Launchbaugh range propaganda

Source:  The Wildlife News


In a March 26th Times News article, Karen Launchbaugh, a University of Idaho range professor, propagandized misleading ideas about livestock grazing. Like nearly all range professor, Ms. Launchbaugh, sees her job as promoting livestock grazing. I know because I studied range management both as an undergraduate and in grad school, so familiar with the emphasis that one gets in such programs.

As is typical of the range “profession”, a term I use loosely, proponents of range management see ranchers as their constituency, not the general public.

So it’s not surprising that Ms. Launchbaugh only tells half of the story about the negative impacts of livestock grazing. Now for the rest of the story.

First, Launchbaugh asserts that “grazing has always been part of sagebrush ecosystems”.  This is a half-truth. Yes, ground squirrels, grasshoppers, jackrabbits and other smaller animals, along with modest herds of deer and pronghorn have always grazed sagebrush ecosystems, but throughout most of the Great Basin including southern Idaho, large herds of grazing bison were rare or absent. As a consequence, native grasses and soils are intolerant of grazing pressure.

Another example of a half-truth is Launchbaugh assertion that livestock can reduce cheatgrass through grazing. It is misleading because of the short time window when livestock will consume cheatgrass.

Livestock will eat cheatgrass early in the season while it is green. This is usually no more than 2-4 weeks. Most ranchers are unwilling to go through the collecting and transport of their cattle out to a site to graze it for such a short time.

Furthermore, since cattle will tend to graze the more desirable native grasses first, if there are any of these plants left on a site, they suffer from overgrazing.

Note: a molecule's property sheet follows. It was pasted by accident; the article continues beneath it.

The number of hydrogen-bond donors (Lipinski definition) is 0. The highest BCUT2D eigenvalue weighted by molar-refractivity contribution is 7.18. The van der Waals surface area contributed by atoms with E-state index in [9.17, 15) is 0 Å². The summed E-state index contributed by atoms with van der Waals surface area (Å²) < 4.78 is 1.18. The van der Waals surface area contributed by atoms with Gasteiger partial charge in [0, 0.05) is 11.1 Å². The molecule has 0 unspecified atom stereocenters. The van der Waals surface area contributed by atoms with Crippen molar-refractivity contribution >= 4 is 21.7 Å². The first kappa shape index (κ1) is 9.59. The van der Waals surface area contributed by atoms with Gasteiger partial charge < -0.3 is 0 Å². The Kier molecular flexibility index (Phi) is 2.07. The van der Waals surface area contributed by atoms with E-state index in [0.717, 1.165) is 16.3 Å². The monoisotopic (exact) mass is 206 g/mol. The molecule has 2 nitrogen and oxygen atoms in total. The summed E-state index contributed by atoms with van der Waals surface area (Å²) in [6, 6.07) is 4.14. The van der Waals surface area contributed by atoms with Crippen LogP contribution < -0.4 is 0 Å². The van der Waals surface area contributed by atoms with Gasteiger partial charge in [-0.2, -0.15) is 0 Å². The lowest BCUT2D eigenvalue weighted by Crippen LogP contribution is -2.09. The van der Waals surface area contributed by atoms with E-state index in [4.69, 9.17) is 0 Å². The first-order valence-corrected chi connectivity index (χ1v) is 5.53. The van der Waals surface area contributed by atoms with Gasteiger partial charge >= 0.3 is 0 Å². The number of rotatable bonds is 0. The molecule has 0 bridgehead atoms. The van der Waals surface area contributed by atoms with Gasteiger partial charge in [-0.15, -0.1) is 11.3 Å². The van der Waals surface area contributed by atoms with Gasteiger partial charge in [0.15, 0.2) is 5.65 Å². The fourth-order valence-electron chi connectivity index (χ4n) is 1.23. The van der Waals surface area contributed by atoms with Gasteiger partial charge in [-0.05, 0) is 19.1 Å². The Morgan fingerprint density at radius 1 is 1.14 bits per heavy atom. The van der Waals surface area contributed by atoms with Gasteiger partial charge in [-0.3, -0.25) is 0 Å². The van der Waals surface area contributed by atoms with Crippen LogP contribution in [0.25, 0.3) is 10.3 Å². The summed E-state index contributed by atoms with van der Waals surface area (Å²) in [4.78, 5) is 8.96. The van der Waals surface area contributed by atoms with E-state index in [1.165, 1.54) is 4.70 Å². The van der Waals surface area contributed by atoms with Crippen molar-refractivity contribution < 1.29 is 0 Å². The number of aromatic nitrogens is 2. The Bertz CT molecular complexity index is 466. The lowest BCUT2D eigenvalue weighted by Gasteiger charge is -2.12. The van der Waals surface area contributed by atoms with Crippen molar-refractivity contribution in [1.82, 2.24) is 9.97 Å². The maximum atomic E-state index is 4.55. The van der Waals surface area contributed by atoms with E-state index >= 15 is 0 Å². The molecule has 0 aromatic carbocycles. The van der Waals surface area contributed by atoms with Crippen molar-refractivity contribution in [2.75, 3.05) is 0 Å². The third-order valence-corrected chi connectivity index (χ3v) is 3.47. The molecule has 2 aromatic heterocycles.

Third, cheatgrass is favored by soil trampling and destruction of soil crusts—something that cannot be avoided, especially if cattle are bunched up to target grazing of cheatgrass.

Then she compounds all her previous flawed assertions by suggesting that grazing can prevent large range fires.  Sure, if you graze a pasture down to a golf course with inch-high stubble, fires are less likely to spread.

However, rangelands that are depleted to stubble provide no hiding cover for wildlife and reduce forage that might support native wildlife. Native plant species suffer and soil is compacted. And any grazing that is that so severe so as to reduce grasses to stubble will invariably trample biocrusts, wetlands and riparian areas.


Karen Launchbaugh




    Public Universities Get an Education in Private Industry
    Can academic researchers remain impartial if they are beholden to corporate money?

    At the University of California, Davis, researchers are regularly invited to attend on-campus meet-and-greets with potential corporate funders to discuss possible sponsorship opportunities. Handshakes and business cards are routinely exchanged-so are nondisclosure agreements.

    Jonathan Eisen, an evolutionary biologist at U.C. Davis, says such meetings and the attendant nondisclosure agreements are commonplace and that it’s university administrators-rather than the corporations themselves-who encourage their professors and researchers to attend. Eisen describes one meeting in which a company started out by passing around a document. “It was a 13-page agreement, and I refused to sign it,” Eisen says. “I said: ‘Look, there are 20 things in here I don’t understand and 15 things I completely disagree with. There’s no way I’m signing it.’”

    But, unlike Eisen, many in the scientific community and academia do sign the NDAs—creating blind spots that make it impossible for the rest of the world to discern whether a corporation has had any undue influence on research. I spent a year poring over documents and talking to universities, companies, lawyers, and researchers to figure out what kind of role corporate funding plays in public-university studies across the United States. Nearly all of the people I spoke with talked about the increasing ease with which corporate representatives have access to researchers, although some were more comfortable with the arrangement than others.